"Chapter 9 Chemical Bonding"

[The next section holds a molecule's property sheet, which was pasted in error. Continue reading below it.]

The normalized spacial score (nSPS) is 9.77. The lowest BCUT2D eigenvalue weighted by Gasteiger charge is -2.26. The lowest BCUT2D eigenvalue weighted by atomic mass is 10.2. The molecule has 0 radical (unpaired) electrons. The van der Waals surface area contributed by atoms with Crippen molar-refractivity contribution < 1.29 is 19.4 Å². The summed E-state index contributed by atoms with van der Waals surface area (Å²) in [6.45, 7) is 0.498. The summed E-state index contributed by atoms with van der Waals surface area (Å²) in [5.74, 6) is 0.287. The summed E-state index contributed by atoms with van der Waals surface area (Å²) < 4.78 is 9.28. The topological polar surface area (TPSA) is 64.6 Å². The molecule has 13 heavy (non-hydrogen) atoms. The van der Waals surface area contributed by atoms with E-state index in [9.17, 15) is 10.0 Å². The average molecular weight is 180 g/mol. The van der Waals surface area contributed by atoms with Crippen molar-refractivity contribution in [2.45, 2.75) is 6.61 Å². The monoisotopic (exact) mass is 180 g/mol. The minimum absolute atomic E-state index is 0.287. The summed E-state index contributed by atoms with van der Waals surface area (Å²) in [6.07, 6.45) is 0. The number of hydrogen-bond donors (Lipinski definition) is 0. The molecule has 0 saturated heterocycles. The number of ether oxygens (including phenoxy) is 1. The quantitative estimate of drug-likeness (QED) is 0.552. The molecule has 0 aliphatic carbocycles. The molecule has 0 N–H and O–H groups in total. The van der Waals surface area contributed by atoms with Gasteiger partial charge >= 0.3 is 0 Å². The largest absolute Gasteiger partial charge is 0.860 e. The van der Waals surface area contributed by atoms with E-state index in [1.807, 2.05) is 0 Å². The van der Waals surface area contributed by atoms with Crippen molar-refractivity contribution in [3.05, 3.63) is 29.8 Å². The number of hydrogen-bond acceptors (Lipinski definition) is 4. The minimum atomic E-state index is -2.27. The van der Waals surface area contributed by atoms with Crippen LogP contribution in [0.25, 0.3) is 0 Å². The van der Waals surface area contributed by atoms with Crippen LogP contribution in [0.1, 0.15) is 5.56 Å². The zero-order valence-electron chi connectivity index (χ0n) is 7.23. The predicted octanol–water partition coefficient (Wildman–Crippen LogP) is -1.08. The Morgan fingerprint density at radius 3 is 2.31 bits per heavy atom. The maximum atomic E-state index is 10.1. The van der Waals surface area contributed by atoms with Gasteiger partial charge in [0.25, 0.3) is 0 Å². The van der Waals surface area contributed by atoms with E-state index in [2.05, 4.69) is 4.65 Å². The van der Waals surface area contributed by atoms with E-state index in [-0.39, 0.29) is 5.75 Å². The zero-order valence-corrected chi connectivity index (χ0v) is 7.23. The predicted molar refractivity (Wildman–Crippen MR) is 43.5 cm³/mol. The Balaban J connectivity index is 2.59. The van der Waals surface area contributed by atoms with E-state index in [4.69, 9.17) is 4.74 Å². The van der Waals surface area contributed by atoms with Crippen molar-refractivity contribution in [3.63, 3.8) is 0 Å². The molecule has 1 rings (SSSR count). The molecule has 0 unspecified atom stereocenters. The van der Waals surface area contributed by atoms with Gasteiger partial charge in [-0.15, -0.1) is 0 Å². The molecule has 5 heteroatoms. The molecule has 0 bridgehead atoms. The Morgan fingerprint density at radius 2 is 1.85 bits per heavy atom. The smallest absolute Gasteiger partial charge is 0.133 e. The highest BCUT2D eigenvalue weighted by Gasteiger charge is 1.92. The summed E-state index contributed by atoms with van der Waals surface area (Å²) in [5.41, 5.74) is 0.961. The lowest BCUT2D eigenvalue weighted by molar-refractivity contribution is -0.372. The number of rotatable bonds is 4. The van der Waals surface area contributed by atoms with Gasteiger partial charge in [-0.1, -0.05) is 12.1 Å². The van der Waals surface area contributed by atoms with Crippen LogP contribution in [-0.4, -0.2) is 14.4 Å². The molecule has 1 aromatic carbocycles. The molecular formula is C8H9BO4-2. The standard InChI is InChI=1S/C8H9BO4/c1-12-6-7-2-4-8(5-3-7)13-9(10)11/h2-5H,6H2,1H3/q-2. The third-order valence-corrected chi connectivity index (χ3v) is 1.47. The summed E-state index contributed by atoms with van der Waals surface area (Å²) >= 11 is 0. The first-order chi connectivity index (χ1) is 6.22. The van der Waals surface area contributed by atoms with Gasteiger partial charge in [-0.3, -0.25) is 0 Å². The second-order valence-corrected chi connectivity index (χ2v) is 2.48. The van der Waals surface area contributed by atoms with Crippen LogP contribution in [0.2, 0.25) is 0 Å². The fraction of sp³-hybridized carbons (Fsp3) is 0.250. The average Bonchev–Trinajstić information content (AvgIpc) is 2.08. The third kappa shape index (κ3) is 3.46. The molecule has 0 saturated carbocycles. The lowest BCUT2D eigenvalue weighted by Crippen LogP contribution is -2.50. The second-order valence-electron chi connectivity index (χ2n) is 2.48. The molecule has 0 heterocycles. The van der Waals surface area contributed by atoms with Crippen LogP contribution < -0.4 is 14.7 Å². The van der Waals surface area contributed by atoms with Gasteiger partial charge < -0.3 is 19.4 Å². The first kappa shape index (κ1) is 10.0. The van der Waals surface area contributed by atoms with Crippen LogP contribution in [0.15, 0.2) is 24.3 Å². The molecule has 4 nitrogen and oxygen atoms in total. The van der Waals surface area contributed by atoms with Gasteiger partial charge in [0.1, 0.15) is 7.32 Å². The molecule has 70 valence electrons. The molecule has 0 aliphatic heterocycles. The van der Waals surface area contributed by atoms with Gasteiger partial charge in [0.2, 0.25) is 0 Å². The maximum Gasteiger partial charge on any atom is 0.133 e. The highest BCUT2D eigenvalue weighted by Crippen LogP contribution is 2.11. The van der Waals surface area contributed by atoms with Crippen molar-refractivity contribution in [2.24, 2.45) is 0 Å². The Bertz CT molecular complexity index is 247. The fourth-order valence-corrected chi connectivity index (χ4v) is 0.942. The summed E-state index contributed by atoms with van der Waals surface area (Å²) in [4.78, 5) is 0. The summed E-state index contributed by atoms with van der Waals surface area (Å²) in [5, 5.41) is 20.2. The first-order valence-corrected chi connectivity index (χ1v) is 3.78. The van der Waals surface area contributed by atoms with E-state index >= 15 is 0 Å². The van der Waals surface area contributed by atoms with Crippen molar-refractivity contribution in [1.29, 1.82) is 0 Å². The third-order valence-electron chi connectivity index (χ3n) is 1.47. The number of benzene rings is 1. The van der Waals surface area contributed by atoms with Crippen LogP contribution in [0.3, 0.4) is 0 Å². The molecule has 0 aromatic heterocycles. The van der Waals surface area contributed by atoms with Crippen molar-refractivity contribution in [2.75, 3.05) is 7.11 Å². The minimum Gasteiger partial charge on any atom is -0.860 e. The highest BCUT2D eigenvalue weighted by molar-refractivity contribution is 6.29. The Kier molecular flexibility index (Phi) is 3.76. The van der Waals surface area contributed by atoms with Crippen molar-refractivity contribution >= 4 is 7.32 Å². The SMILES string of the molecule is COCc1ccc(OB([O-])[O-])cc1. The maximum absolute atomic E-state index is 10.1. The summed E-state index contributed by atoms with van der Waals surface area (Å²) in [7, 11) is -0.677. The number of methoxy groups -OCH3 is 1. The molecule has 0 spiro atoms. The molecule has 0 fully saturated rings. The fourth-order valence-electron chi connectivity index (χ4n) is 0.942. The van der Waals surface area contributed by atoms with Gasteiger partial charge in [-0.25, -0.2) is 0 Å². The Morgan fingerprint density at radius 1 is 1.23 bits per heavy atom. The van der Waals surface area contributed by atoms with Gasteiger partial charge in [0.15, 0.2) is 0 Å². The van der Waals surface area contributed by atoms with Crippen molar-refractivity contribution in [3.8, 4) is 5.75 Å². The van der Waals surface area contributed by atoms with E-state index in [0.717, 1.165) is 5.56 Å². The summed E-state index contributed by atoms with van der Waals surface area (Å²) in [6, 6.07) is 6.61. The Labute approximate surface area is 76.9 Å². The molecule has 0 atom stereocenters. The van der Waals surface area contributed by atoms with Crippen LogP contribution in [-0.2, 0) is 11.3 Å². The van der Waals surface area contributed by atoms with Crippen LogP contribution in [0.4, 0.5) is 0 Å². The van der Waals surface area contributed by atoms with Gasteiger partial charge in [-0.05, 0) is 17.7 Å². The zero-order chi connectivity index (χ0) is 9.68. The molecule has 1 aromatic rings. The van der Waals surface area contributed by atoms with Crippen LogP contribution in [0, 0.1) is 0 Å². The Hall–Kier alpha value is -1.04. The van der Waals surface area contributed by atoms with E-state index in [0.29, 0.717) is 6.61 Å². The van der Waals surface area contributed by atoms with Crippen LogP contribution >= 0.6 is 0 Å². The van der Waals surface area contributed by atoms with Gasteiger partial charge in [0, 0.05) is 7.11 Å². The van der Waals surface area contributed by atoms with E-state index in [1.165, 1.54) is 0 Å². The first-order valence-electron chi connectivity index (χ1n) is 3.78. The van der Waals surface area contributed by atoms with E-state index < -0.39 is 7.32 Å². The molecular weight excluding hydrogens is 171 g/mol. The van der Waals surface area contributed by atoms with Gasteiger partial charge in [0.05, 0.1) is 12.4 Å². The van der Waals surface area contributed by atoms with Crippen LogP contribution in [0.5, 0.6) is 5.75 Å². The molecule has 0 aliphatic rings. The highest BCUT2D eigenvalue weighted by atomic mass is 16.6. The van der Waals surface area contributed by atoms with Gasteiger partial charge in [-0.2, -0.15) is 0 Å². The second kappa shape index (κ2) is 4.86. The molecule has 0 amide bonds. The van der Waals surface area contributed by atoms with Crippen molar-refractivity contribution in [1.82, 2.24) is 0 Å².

Chapter 9 Chemical Bonding Bonding of Atoms Bonding Extremes • In chapter 4 you learned that there were two types of bonds. • Ionic Bonds – Electrons are transferred from one atom to another forming ions. • Covalent (molecular) Bonds – Electrons are shared between atoms • This is simple, but not all bonds are one type or the other. Instead, there is a continuum from one type to the other. 12/9/2011 NAHS Chemistry D. Shepherd 2 Examples of the Extremes •Na + Cl [Na]+ + [ Cl ]- •This is an example of the ionic extreme. • C + O + O O C O • This is an example of the covalent extreme. 12/9/2011 NAHS Chemistry D. Shepherd 3 A tug of war between atoms • Picture two atoms, each one is represented by a person below. Both pull on the other’s valence electrons. Neither is strong enough to pull the electrons totally away, but one can pull a bit harder and the electrons move toward the harder pull. d- d+ e- e- The electrons are shared, but not equally, the resulting molecule has a somewhat negative end and a somewhat positive end. 12/9/2011 NAHS Chemistry D. Shepherd 4 Electronegativity • The relative attraction of an atom for the electrons in a bond is called electronegativity • Electronegativity is a periodic property and each element has been assigned a quantitative number as shown in table 9.2 on page 304. • The difference in the electronegativity values between any two elements will determine the bonding type that will occur between them. 12/9/2011 NAHS Chemistry D. Shepherd 5 Some Examples • Take a look at Hydrogen • Look at Hydrogen and and Chlorine Fluorine • The value for H is 2.1 • H is still 2.1 • The value for Cl is 3.0 • F is 4.0 • The electronegativity difference (DEN) is .9 DEN = 4-2.1 or 1.9 • Using figure 9.1 on page It is also polar, but to a 303, the bond type is read greater degree than is as polar covalent since .9 the HCl. is between 0.5 and 2.0 12/9/2011 NAHS Chemistry D. Shepherd 6 For you to try • Lithium and Bromine DEN = 1.8 is classified as • Cesium and Fluorine ionic, but has less ionic character than K and Cl • Fluorine and Fluorine DEN = 3.3 Ionic • Sodium and Chlorine DEN = 0 Pure Covalent • Potassium Chlorine DEN = 2.1 Ionic • Oxygen and Oxygen DEN = 2.2 Ionic • Silicon and Carbon DEN = 0 Pure Covalent • Phosphorus and DEN = .7 Polar Bromine DEN = .7 Polar 12/9/2011 NAHS Chemistry D. Shepherd 7 Periodic Trends in Electronegativity Electronegativity Increases 12/9/2011 NAHS Chemistry D. Shepherd 8 Variation in % Ionic Character 100% 50% Percentage Ionic Character to the bond 0 0.5 1.0 1.5 2.0 2.5 3.0 Electronegativity difference between atoms 12/9/2011 NAHS Chemistry D. Shepherd 9 From the Graph • Once an electronegativity difference of 1.7 is reached, the bond has better than 50% ionic character. • The bond might be labeled correctly as polar covalent, but for the most part the rules you learned about metals and nonmetals forming ionic compounds and two nonmetals forming covalent compounds remains a good rule of thumb for deciding which bonding type is present. 12/9/2011 NAHS Chemistry D. Shepherd 10 Polar Bonding • We’ve looked at the extremes which are a bond with a DEN so large that it is completely ionic or with a DEN that is zero where the bond is completely covalent. • Now we will look closer at the unequal sharing that occurs in polar bonds and what it means. 12/9/2011 NAHS Chemistry D. Shepherd 11 Unequal Sharing • Hydrogen and Chlorine are 2 nonmetals and by our earlier rule they will form a covalent bond. • Their DEN is .9 which puts them in the polar covalent range. • Since Cl is more electronegative than H, it will have a stronger attraction for the electrons and the Cl end of the molecule will have a somewhat negative charge while the H end will have a somewhat positive charge. 12/9/2011 NAHS Chemistry D. Shepherd 12 Hydrogen Chloride d+ d- The electron from H is pulled toward Cl the Cl. H 12/9/2011 NAHS Chemistry D. Shepherd 13 Water is a polar molecule • Water is H2O, but let’s look at each H-O bond separately. • The DEN for H-O is 1.4, which makes it covalent. • The Oxygen is most electronegative and the electrons will be pulled in that direction • Let’s look at a model like the one for HCl 12/9/2011 NAHS Chemistry D. Shepherd 14 The Hydrogen – Oxygen bond d- The electrons are O H d+ pulled harder by the oxygen than the hydrogen atom. 12/9/2011 NAHS Chemistry D. Shepherd 15 A look at the Lewis structure of Water Oxygen has 6 valence O electrons and Hydrogen has 1. d- O H d+ H H H H d+ O H 12/9/2011 NAHS Chemistry D. Shepherd 16 Water’s Polarity and it’s shape • Water is bent because of it’s shared and unshared pairs of electrons. These two pair of electrons are These two pair H shared. of electrons are O H unshared. The unshared pair repel (like charges repel) and the molecule is “bent”. The angle is 105 o. 12/9/2011 NAHS Chemistry D. Shepherd 17 Water Polarity and it’s shape 2 • We’ll talk more about water in a later chapter, but if the 4 pair of electrons surrounding water in the H2O molecule were all equal the bond angle would be that of a tetrahedron (109.5o) • The nonbonding electrons require more room and “squeeze” the bonding pair closer and thus reduce the bond angle to 105 o. 12/9/2011 NAHS Chemistry D. Shepherd 18 Coffee Filter Chromatography • The mini lab on page 312 will help to illustrate some of water’s unique properties. • It will also give you some insight into polar and non-polar substances and how they might be expected to behave. • Follow the directions closely and answer the analysis questions. 12/9/2011 NAHS Chemistry D. Shepherd 19 Lewis Structures and Molecular Shape • The following steps may be used to determine the correct Lewis Structure. • 1.) Decide which atoms are bonded • 2.) Count ALL valence electrons • 3.) Place 2 electrons in each bond. • 4.) Complete the octets of the atoms attached to the central atom by adding e- in pairs. • 5.) Place any remaining electrons on the central atom in pairs. • 6.) If the central atom does not have an octet, form double bonds. If necessary, form triple bonds. 12/9/2011 NAHS Chemistry D. Shepherd 20 Examples of Lewis Structures and Molecular Shape • SO3 - and ClO4 – Draw Lewis Structures • First SO3 – S 1 atom x 6 electrons = 6 O 3 atoms x 6 electrons = 18 Total = 24 e- There are no electrons left and S does not have 8 O S O electrons so one pair from one of the oxygen atoms needs to be pulled in. O 12/9/2011 NAHS Chemistry D. Shepherd 21 Sulfur trioxide’s shape The molecule will have one double bond between one Oxygen and the Sulfur and single bonds joining the other two Oxygen atoms to the sulfur. The shape of the O S O molecule will be somewhat triangular. O 12/9/2011 NAHS Chemistry D. Shepherd 22 Websites with 3D Models • Virtual Chemistry site • If you use this site at home, you’ll need to get a Chime Plugin The MDL Chime Site • You will be building gumdrop models and will need to consider the spacing and direction some of the parts of the molecules are directed. 12/9/2011 NAHS Chemistry D. Shepherd 23 Formal Charge and Lewis Structures • [Formal Charge] = [Number of e- in valence shell of the isolated atom] – [(Number of bonds to the atom) + (Number of unshared e-)] • Let’s look at the structures that are possible for Sulfuric acid. H2SO4. • There is a structure that obeys the octet rule, but it is not the structure that is found by experiment. 12/9/2011 NAHS Chemistry D. Shepherd 24